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Re: Advice

Postby Adamantine » Sat Feb 02, 2013 5:31 pm

I do believe that the Shingon tradition is still somewhat alive and going, I am just not sure how widespread, easily accessible to westerners, or how pure and true to it's origins it is. I hope there are some actual practitioners of this tradition that can answer in more detail and depth.

On the other hand, being in NJ you are not terribly far from a number of truly authentic and rare Tantric Buddhist masters of the Tibetan lineages. Is it possible for you to travel to NYC for teachings occasionally?
Contentment is the ultimate wealth;
Detachment is the final happiness. ~Sri Saraha
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Re: Advice

Postby alpha » Sat Feb 02, 2013 6:10 pm

Vidyaraja wrote: I don't want it to come off like I am shopping for a tradition so to speak, but rather I am earnestly trying to make a discovery that will allow me to grow to my fullest potential.


If you want to discover your true potential and achieve the highest possible goal in this lifetime dont waste your time and start with dzogchen.

Everybody here gives advice according to their understanding.
And my understanding is this:
Start with dzogchen.
There is nothing else you should know.
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Re: Advice

Postby Vidyaraja » Sat Feb 02, 2013 8:55 pm

Adamantine wrote:I do believe that the Shingon tradition is still somewhat alive and going, I am just not sure how widespread, easily accessible to westerners, or how pure and true to it's origins it is. I hope there are some actual practitioners of this tradition that can answer in more detail and depth.

On the other hand, being in NJ you are not terribly far from a number of truly authentic and rare Tantric Buddhist masters of the Tibetan lineages. Is it possible for you to travel to NYC for teachings occasionally?


Thanks for the information. I suppose I could make my way up to NYC, but the only issue is I am strapped for cash and don't really like going to NYC, but I suppose I'd be willing to go somewhere I dislike for the chance at receiving empowerments or learning more. I believe there are other Tibetan Buddhist centers in NJ closer to me, but I am not sure how authentic they are.

alpha wrote:If you want to discover your true potential and achieve the highest possible goal in this lifetime dont waste your time and start with dzogchen.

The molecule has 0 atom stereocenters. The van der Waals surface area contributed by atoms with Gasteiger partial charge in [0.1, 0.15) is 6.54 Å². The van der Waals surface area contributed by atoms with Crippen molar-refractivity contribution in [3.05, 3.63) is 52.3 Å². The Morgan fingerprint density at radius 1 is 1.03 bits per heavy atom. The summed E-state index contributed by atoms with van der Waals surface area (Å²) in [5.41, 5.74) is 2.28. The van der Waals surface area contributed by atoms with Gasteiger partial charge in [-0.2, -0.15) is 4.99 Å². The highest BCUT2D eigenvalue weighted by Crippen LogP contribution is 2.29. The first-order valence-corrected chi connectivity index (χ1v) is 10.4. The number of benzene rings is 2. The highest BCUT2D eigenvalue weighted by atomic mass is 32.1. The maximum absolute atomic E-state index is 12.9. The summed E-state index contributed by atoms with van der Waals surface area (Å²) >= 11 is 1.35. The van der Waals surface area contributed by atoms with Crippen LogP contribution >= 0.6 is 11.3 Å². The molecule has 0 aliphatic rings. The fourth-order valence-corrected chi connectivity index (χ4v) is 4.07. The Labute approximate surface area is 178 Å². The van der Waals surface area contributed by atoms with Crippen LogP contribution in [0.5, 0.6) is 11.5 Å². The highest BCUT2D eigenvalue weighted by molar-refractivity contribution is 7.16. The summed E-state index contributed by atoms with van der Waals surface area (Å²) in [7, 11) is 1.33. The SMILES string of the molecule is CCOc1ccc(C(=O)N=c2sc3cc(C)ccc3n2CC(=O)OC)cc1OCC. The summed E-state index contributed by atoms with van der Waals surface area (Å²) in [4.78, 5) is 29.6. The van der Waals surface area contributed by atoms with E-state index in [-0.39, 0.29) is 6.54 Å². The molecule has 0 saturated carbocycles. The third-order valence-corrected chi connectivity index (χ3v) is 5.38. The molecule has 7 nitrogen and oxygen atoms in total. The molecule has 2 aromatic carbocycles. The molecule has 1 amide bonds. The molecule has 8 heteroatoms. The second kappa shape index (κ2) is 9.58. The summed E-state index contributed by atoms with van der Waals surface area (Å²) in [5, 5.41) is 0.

Everybody here gives advice according to their understanding.
And my understanding is this:
Start with dzogchen.
There is nothing else you should know.


Thanks, I will take what you say into consideration. Dzogchen is what most interests me about Tibetan Buddhism (and Mahamudra.) I haven't researched as much about Shingon as I would like and I know that Shingon doesn't have the later tantras that Tibetan Buddhism has, but is there an equivalent practice or something similar to Dzogchen within Shingon?
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Re: Advice

Postby Karma Dorje » Sat Feb 02, 2013 9:10 pm

Vidyaraja wrote:
Adamantine wrote:I do believe that the Shingon tradition is still somewhat alive and going, I am just not sure how widespread, easily accessible to westerners, or how pure and true to it's origins it is. I hope there are some actual practitioners of this tradition that can answer in more detail and depth.

On the other hand, being in NJ you are not terribly far from a number of truly authentic and rare Tantric Buddhist masters of the Tibetan lineages. Is it possible for you to travel to NYC for teachings occasionally?


Thanks for the information. I suppose I could make my way up to NYC, but the only issue is I am strapped for cash and don't really like going to NYC, but I suppose I'd be willing to go somewhere I dislike for the chance at receiving empowerments or learning more. I believe there are other Tibetan Buddhist centers in NJ closer to me, but I am not sure how authentic they are.

alpha wrote:If you want to discover your true potential and achieve the highest possible goal in this lifetime dont waste your time and start with dzogchen.

Everybody here gives advice according to their understanding.
And my understanding is this:
Start with dzogchen.
There is nothing else you should know.


Thanks, I will take what you say into consideration. Dzogchen is what most interests me about Tibetan Buddhism (and Mahamudra.) I haven't researched as much about Shingon as I would like and I know that Shingon doesn't have the later tantras that Tibetan Buddhism has, but is there an equivalent practice or something similar to Dzogchen within Shingon?


Padma Samye Ling is not that far, up in the Catskills outside of Binghamton:

http://www.padmasambhava.org/

They have some online study that you can listen to:

http://www.padmasambhava.org/morning.html

The resident lama there, Khenpo Tsewang is a Dzogchen master and an all-around mensch.
"As God is my witness, I thought turkeys could fly."
~Arthur Carlson
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Re: Advice

Postby justsit » Sat Feb 02, 2013 10:05 pm

Try Karma Thegsum Cholingin Shamong, very near you - genuine Dharma, Karma Kagyu tradition.

or Mahayana Sutra and Tantra Center in Howell - Gelugpa, very traditional.

You can take NJ Transit (or Megabus!) into NYC for cheap, and most Tibetan teachings there are donation or sliding scale.